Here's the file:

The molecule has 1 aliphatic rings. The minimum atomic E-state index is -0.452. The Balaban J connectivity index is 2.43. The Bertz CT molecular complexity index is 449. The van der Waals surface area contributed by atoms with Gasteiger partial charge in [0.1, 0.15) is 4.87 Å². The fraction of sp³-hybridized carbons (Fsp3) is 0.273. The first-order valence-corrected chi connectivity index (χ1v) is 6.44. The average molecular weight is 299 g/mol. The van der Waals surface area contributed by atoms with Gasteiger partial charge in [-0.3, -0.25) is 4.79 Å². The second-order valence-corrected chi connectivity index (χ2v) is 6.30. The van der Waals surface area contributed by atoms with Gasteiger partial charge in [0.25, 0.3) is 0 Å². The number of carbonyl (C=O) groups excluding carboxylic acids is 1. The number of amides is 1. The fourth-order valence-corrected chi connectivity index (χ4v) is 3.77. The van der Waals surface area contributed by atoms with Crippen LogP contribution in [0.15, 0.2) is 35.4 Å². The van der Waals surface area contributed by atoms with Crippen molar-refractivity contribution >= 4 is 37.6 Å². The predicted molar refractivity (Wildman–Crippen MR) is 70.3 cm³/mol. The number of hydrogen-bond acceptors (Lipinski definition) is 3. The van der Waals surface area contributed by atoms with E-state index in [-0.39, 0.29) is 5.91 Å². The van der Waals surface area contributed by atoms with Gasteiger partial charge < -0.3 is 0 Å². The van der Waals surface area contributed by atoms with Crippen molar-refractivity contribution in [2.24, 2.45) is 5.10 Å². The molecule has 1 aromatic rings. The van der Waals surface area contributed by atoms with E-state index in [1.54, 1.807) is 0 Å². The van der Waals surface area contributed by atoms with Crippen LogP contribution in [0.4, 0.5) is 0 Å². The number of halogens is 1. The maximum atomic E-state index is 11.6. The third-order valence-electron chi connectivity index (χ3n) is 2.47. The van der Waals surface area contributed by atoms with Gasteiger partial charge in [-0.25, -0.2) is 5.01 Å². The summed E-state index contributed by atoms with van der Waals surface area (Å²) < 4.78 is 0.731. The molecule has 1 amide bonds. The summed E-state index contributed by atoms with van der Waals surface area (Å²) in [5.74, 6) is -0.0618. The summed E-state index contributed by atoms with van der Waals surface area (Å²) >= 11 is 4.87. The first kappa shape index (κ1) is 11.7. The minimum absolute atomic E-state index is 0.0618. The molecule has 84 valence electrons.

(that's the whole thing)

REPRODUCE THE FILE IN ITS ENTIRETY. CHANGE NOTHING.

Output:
The molecule has 1 aliphatic rings. The minimum atomic E-state index is -0.452. The Balaban J connectivity index is 2.43. The Bertz CT molecular complexity index is 449. The van der Waals surface area contributed by atoms with Gasteiger partial charge in [0.1, 0.15) is 4.87 Å². The fraction of sp³-hybridized carbons (Fsp3) is 0.273. The first-order valence-corrected chi connectivity index (χ1v) is 6.44. The average molecular weight is 299 g/mol. The van der Waals surface area contributed by atoms with Gasteiger partial charge in [-0.3, -0.25) is 4.79 Å². The second-order valence-corrected chi connectivity index (χ2v) is 6.30. The van der Waals surface area contributed by atoms with Gasteiger partial charge in [0.25, 0.3) is 0 Å². The number of carbonyl (C=O) groups excluding carboxylic acids is 1. The number of amides is 1. The fourth-order valence-corrected chi connectivity index (χ4v) is 3.77. The van der Waals surface area contributed by atoms with Crippen LogP contribution in [0.15, 0.2) is 35.4 Å². The van der Waals surface area contributed by atoms with Crippen molar-refractivity contribution >= 4 is 37.6 Å². The predicted molar refractivity (Wildman–Crippen MR) is 70.3 cm³/mol. The number of hydrogen-bond acceptors (Lipinski definition) is 3. The van der Waals surface area contributed by atoms with E-state index in [-0.39, 0.29) is 5.91 Å². The van der Waals surface area contributed by atoms with Gasteiger partial charge < -0.3 is 0 Å². The van der Waals surface area contributed by atoms with Crippen molar-refractivity contribution in [2.24, 2.45) is 5.10 Å². The molecule has 1 aromatic rings. The van der Waals surface area contributed by atoms with E-state index in [1.54, 1.807) is 0 Å². The van der Waals surface area contributed by atoms with Crippen LogP contribution in [0.4, 0.5) is 0 Å². The number of halogens is 1. The maximum atomic E-state index is 11.6. The third-order valence-electron chi connectivity index (χ3n) is 2.47. The van der Waals surface area contributed by atoms with Gasteiger partial charge in [-0.25, -0.2) is 5.01 Å². The summed E-state index contributed by atoms with van der Waals surface area (Å²) < 4.78 is 0.731. The molecule has 1 amide bonds. The summed E-state index contributed by atoms with van der Waals surface area (Å²) in [5.74, 6) is -0.0618. The summed E-state index contributed by atoms with van der Waals surface area (Å²) >= 11 is 4.87. The first kappa shape index (κ1) is 11.7. The minimum absolute atomic E-state index is 0.0618. The molecule has 84 valence electrons.